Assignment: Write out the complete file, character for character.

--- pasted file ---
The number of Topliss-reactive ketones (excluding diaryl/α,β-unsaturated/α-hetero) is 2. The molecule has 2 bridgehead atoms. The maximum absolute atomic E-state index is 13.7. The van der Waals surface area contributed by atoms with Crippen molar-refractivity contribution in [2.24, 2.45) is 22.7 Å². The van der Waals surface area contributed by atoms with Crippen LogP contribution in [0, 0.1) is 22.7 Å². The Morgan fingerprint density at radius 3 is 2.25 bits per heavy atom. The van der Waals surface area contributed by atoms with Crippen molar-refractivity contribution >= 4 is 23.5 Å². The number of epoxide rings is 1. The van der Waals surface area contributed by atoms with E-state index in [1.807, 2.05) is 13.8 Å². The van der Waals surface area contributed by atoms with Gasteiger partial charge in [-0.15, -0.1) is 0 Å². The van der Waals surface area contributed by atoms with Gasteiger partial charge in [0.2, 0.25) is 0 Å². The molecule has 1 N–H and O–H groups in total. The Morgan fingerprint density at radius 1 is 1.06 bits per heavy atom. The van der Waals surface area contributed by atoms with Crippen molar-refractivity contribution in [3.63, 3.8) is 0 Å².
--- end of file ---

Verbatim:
The number of Topliss-reactive ketones (excluding diaryl/α,β-unsaturated/α-hetero) is 2. The molecule has 2 bridgehead atoms. The maximum absolute atomic E-state index is 13.7. The van der Waals surface area contributed by atoms with Crippen molar-refractivity contribution in [2.24, 2.45) is 22.7 Å². The van der Waals surface area contributed by atoms with Crippen LogP contribution in [0, 0.1) is 22.7 Å². The Morgan fingerprint density at radius 3 is 2.25 bits per heavy atom. The van der Waals surface area contributed by atoms with Crippen molar-refractivity contribution >= 4 is 23.5 Å². The number of epoxide rings is 1. The van der Waals surface area contributed by atoms with E-state index in [1.807, 2.05) is 13.8 Å². The van der Waals surface area contributed by atoms with Gasteiger partial charge in [-0.15, -0.1) is 0 Å². The van der Waals surface area contributed by atoms with Gasteiger partial charge in [0.2, 0.25) is 0 Å². The molecule has 1 N–H and O–H groups in total. The Morgan fingerprint density at radius 1 is 1.06 bits per heavy atom. The van der Waals surface area contributed by atoms with Crippen molar-refractivity contribution in [3.63, 3.8) is 0 Å².